Meet TESS, Seeker of Alien Worlds
KENNEDY SPACE CENTER, Fla. — The search for cosmic real estate is about to begin anew.
No earlier than 6:32 p.m. on April 16, in NASA’s fractured parlance, a little spacecraft known as the Transiting Exoplanet Survey Satellite, or TESS, bristling with cameras and ambition, will ascend on a SpaceX Falcon 9 rocket in a blaze of smoke and fire and take up a lengthy residence between the moon and the Earth.
There it will spend the next two years, at least, scanning the sky for alien worlds.
TESS is the latest effort to try to answer questions that have intrigued humans for millenniums and dominated astronomy for the last three decades: Are we alone? Are there other Earths? Evidence of even a single microbe anywhere else in the galaxy would rock science.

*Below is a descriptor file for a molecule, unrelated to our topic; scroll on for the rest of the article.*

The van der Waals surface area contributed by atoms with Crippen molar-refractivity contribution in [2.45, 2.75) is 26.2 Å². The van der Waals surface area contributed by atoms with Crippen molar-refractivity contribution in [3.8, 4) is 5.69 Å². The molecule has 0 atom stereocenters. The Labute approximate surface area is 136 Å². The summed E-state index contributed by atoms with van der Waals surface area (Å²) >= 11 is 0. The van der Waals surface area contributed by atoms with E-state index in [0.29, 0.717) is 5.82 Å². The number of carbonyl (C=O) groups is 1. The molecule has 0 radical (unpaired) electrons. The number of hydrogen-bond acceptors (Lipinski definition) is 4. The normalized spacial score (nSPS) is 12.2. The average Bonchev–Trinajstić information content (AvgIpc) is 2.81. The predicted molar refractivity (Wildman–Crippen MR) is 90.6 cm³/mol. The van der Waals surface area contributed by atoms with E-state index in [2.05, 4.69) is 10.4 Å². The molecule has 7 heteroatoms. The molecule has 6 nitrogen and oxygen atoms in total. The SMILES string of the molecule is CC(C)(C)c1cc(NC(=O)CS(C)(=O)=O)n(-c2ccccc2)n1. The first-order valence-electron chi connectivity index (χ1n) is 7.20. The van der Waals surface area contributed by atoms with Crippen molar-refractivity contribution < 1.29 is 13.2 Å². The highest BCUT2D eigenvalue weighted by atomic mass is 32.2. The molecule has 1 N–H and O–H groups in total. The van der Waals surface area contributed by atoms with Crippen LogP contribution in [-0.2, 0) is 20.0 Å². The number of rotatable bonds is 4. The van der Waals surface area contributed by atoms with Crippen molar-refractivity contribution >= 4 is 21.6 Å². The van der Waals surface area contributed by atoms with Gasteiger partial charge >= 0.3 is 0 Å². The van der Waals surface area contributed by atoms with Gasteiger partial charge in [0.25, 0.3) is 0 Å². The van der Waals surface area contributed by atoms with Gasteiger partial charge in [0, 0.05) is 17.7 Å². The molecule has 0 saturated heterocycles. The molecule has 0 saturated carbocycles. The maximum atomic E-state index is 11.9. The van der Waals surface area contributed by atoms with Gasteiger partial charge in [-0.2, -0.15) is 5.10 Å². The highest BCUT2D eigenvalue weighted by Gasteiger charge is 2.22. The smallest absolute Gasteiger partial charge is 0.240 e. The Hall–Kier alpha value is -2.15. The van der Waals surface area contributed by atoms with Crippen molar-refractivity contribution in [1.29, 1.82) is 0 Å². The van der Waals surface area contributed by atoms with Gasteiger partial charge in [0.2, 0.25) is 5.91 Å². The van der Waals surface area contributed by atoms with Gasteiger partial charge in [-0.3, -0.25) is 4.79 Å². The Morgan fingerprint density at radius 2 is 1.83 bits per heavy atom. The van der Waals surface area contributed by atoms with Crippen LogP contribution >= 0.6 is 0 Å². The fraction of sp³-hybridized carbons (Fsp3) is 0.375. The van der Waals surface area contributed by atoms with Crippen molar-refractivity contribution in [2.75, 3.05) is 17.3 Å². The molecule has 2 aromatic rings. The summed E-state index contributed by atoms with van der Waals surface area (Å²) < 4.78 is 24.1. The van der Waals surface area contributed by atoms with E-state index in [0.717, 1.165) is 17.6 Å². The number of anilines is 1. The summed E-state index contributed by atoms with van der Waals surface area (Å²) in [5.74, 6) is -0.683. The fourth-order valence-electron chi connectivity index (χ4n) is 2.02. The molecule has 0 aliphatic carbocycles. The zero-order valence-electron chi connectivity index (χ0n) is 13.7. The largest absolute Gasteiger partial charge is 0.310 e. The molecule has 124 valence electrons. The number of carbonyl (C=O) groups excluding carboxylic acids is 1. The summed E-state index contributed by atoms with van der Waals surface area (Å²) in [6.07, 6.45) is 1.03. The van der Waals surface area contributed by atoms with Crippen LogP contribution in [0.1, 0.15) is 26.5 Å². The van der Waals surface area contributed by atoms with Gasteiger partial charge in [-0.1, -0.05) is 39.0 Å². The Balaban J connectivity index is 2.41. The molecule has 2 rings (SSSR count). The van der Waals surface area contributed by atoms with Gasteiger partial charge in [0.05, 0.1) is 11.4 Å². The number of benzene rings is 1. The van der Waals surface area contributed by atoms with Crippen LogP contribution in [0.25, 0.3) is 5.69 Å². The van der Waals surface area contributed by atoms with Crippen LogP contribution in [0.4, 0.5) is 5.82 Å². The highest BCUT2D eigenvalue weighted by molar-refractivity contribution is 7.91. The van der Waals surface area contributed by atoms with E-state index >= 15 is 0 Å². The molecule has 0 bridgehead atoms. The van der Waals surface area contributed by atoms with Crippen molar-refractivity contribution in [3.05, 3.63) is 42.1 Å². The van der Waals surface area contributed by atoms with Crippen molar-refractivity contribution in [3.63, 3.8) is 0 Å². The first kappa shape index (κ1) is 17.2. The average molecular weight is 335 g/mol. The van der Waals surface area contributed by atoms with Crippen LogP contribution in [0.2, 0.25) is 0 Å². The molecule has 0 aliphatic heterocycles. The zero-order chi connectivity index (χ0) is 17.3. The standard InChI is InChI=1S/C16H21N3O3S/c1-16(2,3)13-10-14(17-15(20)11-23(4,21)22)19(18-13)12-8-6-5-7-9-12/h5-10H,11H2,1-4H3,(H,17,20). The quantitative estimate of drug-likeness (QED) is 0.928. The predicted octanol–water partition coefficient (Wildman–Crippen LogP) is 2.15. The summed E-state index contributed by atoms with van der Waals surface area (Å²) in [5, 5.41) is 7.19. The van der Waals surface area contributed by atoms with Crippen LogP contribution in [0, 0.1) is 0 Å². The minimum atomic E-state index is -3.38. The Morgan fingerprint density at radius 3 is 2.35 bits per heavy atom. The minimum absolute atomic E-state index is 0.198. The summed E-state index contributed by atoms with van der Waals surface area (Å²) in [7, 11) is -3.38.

Not so long ago, astronomers didn’t know if there were planets outside our solar system or, if there were, whether they could ever be found. But starting with the 1995 discovery of a planet circling the sunlike star 51 Pegasi, there has been a revolution.
NASA’s Kepler spacecraft, launched in 2009, discovered some 4,000 possible planets in one small patch of the Milky Way near the constellation Cygnus. Kepler went on to survey other star fields only briefly after its pointing system broke. After nine years in space, it’s running out of fuel.
Thanks to efforts like Kepler’s, astronomers now think there are billions of potentially habitable planets in our galaxy, which means the nearest one could be as close as 10 to 15 light-years from here.